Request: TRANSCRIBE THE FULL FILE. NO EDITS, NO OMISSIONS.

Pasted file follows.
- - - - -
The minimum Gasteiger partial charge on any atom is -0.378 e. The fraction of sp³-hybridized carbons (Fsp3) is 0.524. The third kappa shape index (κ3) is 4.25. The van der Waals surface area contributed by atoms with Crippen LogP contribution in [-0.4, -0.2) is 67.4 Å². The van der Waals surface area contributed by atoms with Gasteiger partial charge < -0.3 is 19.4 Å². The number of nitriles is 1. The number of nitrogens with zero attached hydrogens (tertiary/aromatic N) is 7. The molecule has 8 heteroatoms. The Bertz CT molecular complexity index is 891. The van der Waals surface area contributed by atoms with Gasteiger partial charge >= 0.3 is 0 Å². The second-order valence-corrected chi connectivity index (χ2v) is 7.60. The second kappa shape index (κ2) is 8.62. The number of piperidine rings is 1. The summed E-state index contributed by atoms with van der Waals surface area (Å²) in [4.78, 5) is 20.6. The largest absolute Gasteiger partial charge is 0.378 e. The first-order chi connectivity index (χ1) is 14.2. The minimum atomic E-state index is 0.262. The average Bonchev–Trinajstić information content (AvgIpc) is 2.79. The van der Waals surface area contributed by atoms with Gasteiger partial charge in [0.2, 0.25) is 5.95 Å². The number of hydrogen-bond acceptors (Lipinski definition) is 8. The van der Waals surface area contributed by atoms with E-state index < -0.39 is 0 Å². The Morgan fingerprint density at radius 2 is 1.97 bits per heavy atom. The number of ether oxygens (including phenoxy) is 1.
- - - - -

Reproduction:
The minimum Gasteiger partial charge on any atom is -0.378 e. The fraction of sp³-hybridized carbons (Fsp3) is 0.524. The third kappa shape index (κ3) is 4.25. The van der Waals surface area contributed by atoms with Crippen LogP contribution in [-0.4, -0.2) is 67.4 Å². The van der Waals surface area contributed by atoms with Gasteiger partial charge < -0.3 is 19.4 Å². The number of nitriles is 1. The number of nitrogens with zero attached hydrogens (tertiary/aromatic N) is 7. The molecule has 8 heteroatoms. The Bertz CT molecular complexity index is 891. The van der Waals surface area contributed by atoms with Gasteiger partial charge >= 0.3 is 0 Å². The second-order valence-corrected chi connectivity index (χ2v) is 7.60. The second kappa shape index (κ2) is 8.62. The number of piperidine rings is 1. The summed E-state index contributed by atoms with van der Waals surface area (Å²) in [4.78, 5) is 20.6. The largest absolute Gasteiger partial charge is 0.378 e. The first-order chi connectivity index (χ1) is 14.2. The minimum atomic E-state index is 0.262. The average Bonchev–Trinajstić information content (AvgIpc) is 2.79. The van der Waals surface area contributed by atoms with Gasteiger partial charge in [0.2, 0.25) is 5.95 Å². The number of hydrogen-bond acceptors (Lipinski definition) is 8. The van der Waals surface area contributed by atoms with E-state index < -0.39 is 0 Å². The Morgan fingerprint density at radius 2 is 1.97 bits per heavy atom. The number of ether oxygens (including phenoxy) is 1.